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Realistbear

So Who Is Right About House Prices?

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http://icbirmingham.icnetwork.co.uk/birmin...-name_page.html

So are house prices going up or down? A lot of us would like to know, not least the Bank of England's interest-setting committee which has enough puzzles on its mind without the threat of another house-price explosion.
In January, Nationwide says they went up by a brisk 1.4 per cent. Halifax says they fell, for the first time since last May. Put that way, they cannot both be right. Equally, neither can be wrong.
A separate puzzle arises from the 122,000 mortgages approved in December, a number last seen in May, 2004, when the boom was still going full tilt. In the past a surge of demand like that would have presaged riproaring house-price inflation - more like 20 per cent a year than ten.
Yet there is absolutely no sign of that
. Sellers, it seems, have come out in force to match what is said to be pent-up demand from buyers who sat on their hands last year for fear the market was about to crash.
Now why should all these home-owners decide to sell up in the middle of winter?
Where are they going to live?

Does the Brummy Post smell a rat? Are the VI figures masking a far grimmer picture that anecdotal evidence seems to suggest is the reality? Is the HPC well and truly underway despite the miniscule drops being admitted by the VIs?

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A number of houses I have seen for sale at the moment are at prices round about 2004 prices (they seem to have gone up between 2004/2005, then going down back down to 04 prices) ... so could people be taking out mortgages to buy these house at the same prices the sellers bought them for circa 2004? Maybe people who bought in 2004 are bailing out whilst they have a chance to get back what they paid for it?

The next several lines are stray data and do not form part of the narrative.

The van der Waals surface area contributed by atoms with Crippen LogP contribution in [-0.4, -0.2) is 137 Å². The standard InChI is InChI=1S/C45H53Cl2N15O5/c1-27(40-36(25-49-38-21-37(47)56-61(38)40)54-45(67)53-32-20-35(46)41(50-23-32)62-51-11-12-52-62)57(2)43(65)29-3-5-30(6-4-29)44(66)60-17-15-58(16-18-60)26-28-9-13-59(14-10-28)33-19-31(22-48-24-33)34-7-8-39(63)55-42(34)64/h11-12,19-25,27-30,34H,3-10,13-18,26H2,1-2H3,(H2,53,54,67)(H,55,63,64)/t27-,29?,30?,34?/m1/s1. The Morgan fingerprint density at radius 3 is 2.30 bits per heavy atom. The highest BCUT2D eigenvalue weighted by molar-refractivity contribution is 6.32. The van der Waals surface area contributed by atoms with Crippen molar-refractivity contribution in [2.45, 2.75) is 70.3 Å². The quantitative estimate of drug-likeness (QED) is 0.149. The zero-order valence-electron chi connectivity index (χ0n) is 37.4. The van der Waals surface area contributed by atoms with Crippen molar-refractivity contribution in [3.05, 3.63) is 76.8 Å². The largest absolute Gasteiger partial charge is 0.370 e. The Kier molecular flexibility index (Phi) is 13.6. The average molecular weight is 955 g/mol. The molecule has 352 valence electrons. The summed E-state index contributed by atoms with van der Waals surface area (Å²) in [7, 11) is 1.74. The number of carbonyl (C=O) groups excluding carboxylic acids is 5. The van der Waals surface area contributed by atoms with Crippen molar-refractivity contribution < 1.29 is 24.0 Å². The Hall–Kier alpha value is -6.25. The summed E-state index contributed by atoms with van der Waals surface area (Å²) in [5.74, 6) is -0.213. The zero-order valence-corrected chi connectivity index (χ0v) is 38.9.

Therefore more mortgages, but little HP inflation as the pricess have not changed.

Just a thought ...

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A number of houses I have seen for sale at the moment are at prices round about 2004 prices (they seem to have gone up between 2004/2005, then going down back down to 04 prices) ... so could people be taking out mortgages to buy these house at the same prices the sellers bought them for circa 2004? Maybe people who bought in 2004 are bailing out whilst they have a chance to get back what they paid for it?

Therefore more mortgages, but little HP inflation as the pricess have not changed.

Just a thought ...

Or re-mortgaging.. rife since people were stung at 4.75%

Most home owners I know have gone to a fixed rates.

But also most home owners I know havent bought at peek or used their houses as piggy banks..

Actually piggy bank is wrong..

You are borrowing against your house and making your ownership of your house a furhter away target.

You are not borrowing against something you own

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  • 302 Brexit, House prices and Summer 2020

    1. 1. Including the effects Brexit, where do you think average UK house prices will be relative to now in June 2020?


      • down 5% +
      • down 2.5%
      • Even
      • up 2.5%
      • up 5%



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